It is in the nature of a limited company that it can have no responsibility either to the environment around it or to the people who work for it. It is no use blaming the directors - if they do anything that might reduce profits for the shareholders they will quickly be replaced. And the shareholders not only have no liability for debts incurred by the company - but they take no responsibility for the world of nature around them. If the directors can secure bigger profits by dumping poisons into the nearest river - they have to do this. If they do not, they will very quickly be replaced. If they can make more profit by halving the work force - they will have to do so or again they will be replaced. If both shareholders and directors suffer from that most uncapitalist thing - a conscience - to the extent that it interferes with profits - that company will be swallowed up by another giant that has no such inconvenient scruples.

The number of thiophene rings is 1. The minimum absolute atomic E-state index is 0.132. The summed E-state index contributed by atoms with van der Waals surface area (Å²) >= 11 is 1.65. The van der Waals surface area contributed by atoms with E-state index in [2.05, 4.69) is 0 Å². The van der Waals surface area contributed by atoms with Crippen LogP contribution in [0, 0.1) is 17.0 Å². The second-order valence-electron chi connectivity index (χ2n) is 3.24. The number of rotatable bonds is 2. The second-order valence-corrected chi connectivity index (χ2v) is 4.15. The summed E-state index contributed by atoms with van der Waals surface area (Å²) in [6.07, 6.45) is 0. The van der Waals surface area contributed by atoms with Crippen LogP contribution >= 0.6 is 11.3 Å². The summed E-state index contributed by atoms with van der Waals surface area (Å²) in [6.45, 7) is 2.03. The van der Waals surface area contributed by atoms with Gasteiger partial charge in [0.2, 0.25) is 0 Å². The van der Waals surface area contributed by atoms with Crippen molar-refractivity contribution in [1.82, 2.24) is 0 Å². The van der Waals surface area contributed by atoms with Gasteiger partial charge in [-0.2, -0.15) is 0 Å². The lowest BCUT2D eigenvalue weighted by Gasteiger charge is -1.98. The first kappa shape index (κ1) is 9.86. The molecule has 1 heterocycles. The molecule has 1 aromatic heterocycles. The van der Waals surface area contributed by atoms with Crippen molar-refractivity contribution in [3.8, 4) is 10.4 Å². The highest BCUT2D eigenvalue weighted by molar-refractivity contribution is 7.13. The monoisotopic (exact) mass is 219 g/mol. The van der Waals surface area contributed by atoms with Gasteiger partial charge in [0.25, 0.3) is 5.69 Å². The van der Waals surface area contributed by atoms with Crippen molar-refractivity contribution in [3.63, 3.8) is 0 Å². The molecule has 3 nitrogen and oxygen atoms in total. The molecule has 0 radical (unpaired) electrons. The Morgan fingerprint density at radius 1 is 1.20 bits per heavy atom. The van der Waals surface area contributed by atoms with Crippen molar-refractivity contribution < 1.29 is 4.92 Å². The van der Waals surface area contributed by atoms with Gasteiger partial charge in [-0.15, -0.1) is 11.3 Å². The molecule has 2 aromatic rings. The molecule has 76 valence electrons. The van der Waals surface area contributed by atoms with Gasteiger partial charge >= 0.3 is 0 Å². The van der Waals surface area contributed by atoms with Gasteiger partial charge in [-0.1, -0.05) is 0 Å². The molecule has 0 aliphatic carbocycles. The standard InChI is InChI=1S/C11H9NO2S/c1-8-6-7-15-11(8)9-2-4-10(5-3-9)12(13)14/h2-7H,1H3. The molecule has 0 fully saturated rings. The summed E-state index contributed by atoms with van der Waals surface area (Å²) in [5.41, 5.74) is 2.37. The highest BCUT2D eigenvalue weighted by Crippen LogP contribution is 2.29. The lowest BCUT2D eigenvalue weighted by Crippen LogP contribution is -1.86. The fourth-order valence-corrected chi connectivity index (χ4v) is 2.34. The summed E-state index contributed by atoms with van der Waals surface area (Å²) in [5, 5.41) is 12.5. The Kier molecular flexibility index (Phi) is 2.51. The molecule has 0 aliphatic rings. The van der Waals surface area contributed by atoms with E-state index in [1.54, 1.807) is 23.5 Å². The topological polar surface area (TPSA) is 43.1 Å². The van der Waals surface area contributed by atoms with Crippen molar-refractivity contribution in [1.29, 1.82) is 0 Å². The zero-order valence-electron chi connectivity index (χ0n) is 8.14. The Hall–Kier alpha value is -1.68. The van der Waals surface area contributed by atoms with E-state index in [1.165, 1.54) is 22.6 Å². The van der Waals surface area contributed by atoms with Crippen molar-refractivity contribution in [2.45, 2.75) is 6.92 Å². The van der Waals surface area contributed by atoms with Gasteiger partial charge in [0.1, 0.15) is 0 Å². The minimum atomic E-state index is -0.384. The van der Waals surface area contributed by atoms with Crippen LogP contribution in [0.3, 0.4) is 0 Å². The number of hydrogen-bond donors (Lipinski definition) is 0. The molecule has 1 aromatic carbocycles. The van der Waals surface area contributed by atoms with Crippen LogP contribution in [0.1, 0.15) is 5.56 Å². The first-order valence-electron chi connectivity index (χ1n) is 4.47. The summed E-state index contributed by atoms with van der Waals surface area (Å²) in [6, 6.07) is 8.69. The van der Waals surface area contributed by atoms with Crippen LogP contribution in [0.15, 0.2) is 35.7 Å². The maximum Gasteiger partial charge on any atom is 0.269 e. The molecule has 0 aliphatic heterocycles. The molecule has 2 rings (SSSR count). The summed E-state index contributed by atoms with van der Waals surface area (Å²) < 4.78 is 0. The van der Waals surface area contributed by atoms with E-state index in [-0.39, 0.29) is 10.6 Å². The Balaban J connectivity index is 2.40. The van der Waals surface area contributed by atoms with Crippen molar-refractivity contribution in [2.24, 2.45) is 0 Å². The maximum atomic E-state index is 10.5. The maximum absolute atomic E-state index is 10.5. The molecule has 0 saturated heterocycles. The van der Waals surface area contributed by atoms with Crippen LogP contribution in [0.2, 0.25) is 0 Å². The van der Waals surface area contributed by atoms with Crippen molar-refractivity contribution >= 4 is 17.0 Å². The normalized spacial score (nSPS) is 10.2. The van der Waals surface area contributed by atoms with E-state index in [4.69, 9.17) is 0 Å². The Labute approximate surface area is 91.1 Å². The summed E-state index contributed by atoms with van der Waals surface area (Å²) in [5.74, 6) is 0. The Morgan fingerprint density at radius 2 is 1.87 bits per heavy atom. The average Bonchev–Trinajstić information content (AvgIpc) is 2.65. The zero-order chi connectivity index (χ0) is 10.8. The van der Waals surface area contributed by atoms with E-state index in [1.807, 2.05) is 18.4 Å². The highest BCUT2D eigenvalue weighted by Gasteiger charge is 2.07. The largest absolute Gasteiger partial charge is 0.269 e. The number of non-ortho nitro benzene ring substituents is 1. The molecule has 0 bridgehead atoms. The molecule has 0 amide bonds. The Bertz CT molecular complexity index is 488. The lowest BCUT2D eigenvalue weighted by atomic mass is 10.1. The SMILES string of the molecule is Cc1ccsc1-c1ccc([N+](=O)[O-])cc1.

One of the most dramatic effects of the Age of Plunder has been to drive most of the world's population into vast conurbations. These huge assemblies of uprooted people, called cities, are not only ugly but also dangerous. The billions who live in them can only be kept alive by an enormous system of transport which brings water, food, power, fuel and all the necessities of life, often great distances. Any breakdown in the supply of all this would be disastrous. And the great plundering molochs of companies which run it all get fewer and fewer, and bigger and bigger, and more and more people find themselves out of work, not needed, redundant and disempowered.